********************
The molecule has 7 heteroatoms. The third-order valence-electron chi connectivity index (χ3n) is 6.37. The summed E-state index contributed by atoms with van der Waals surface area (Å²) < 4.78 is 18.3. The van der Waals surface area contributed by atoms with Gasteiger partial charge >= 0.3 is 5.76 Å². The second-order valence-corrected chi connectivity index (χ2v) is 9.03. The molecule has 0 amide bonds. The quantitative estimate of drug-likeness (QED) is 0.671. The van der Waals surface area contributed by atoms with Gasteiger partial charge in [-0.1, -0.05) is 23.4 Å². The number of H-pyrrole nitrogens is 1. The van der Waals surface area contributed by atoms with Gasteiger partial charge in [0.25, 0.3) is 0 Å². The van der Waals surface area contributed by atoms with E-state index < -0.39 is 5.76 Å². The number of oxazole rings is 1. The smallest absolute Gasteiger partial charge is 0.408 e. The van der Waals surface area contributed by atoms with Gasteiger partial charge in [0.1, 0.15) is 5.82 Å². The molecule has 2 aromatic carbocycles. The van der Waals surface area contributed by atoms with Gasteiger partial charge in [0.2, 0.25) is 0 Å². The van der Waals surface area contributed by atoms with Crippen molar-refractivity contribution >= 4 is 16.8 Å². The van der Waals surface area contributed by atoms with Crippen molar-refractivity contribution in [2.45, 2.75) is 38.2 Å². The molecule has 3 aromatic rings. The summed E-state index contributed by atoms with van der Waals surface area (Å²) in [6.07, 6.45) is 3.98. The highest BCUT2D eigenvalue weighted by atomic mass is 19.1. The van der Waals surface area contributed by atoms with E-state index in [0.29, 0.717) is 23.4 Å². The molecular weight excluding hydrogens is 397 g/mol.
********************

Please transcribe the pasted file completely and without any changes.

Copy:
The molecule has 7 heteroatoms. The third-order valence-electron chi connectivity index (χ3n) is 6.37. The summed E-state index contributed by atoms with van der Waals surface area (Å²) < 4.78 is 18.3. The van der Waals surface area contributed by atoms with Gasteiger partial charge >= 0.3 is 5.76 Å². The second-order valence-corrected chi connectivity index (χ2v) is 9.03. The molecule has 0 amide bonds. The quantitative estimate of drug-likeness (QED) is 0.671. The van der Waals surface area contributed by atoms with Gasteiger partial charge in [-0.1, -0.05) is 23.4 Å². The number of H-pyrrole nitrogens is 1. The van der Waals surface area contributed by atoms with Gasteiger partial charge in [0.25, 0.3) is 0 Å². The van der Waals surface area contributed by atoms with E-state index < -0.39 is 5.76 Å². The number of oxazole rings is 1. The smallest absolute Gasteiger partial charge is 0.408 e. The van der Waals surface area contributed by atoms with Gasteiger partial charge in [0.1, 0.15) is 5.82 Å². The molecule has 2 aromatic carbocycles. The van der Waals surface area contributed by atoms with Gasteiger partial charge in [0.2, 0.25) is 0 Å². The van der Waals surface area contributed by atoms with Crippen molar-refractivity contribution >= 4 is 16.8 Å². The van der Waals surface area contributed by atoms with Crippen molar-refractivity contribution in [2.45, 2.75) is 38.2 Å². The molecule has 3 aromatic rings. The summed E-state index contributed by atoms with van der Waals surface area (Å²) in [6.07, 6.45) is 3.98. The highest BCUT2D eigenvalue weighted by atomic mass is 19.1. The van der Waals surface area contributed by atoms with E-state index in [0.29, 0.717) is 23.4 Å². The molecular weight excluding hydrogens is 397 g/mol.